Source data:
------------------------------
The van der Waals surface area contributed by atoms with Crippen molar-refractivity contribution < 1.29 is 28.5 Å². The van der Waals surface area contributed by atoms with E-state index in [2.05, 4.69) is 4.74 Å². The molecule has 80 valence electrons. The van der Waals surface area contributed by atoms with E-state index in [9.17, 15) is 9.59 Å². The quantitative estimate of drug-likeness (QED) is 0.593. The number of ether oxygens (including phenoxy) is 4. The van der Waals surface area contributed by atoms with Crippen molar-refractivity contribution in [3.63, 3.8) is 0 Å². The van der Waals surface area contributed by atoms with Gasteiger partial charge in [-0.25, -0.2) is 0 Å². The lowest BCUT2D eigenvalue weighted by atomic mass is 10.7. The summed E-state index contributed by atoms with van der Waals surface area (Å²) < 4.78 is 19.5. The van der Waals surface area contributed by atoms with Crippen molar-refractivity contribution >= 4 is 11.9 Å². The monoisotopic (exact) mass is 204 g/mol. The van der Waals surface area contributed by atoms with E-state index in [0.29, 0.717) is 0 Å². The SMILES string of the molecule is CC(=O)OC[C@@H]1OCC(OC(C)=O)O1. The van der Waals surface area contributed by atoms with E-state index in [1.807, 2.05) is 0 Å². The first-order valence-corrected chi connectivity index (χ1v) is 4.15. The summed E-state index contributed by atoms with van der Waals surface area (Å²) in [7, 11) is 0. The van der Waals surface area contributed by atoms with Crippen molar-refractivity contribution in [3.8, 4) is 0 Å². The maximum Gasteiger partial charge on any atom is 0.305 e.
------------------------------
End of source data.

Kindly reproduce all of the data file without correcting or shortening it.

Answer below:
The van der Waals surface area contributed by atoms with Crippen molar-refractivity contribution < 1.29 is 28.5 Å². The van der Waals surface area contributed by atoms with E-state index in [2.05, 4.69) is 4.74 Å². The molecule has 80 valence electrons. The van der Waals surface area contributed by atoms with E-state index in [9.17, 15) is 9.59 Å². The quantitative estimate of drug-likeness (QED) is 0.593. The number of ether oxygens (including phenoxy) is 4. The van der Waals surface area contributed by atoms with Crippen molar-refractivity contribution in [3.63, 3.8) is 0 Å². The van der Waals surface area contributed by atoms with Gasteiger partial charge in [-0.25, -0.2) is 0 Å². The lowest BCUT2D eigenvalue weighted by atomic mass is 10.7. The summed E-state index contributed by atoms with van der Waals surface area (Å²) < 4.78 is 19.5. The van der Waals surface area contributed by atoms with Crippen molar-refractivity contribution >= 4 is 11.9 Å². The monoisotopic (exact) mass is 204 g/mol. The van der Waals surface area contributed by atoms with E-state index in [0.29, 0.717) is 0 Å². The SMILES string of the molecule is CC(=O)OC[C@@H]1OCC(OC(C)=O)O1. The van der Waals surface area contributed by atoms with E-state index in [1.807, 2.05) is 0 Å². The first-order valence-corrected chi connectivity index (χ1v) is 4.15. The summed E-state index contributed by atoms with van der Waals surface area (Å²) in [7, 11) is 0. The van der Waals surface area contributed by atoms with Crippen molar-refractivity contribution in [3.8, 4) is 0 Å². The maximum Gasteiger partial charge on any atom is 0.305 e.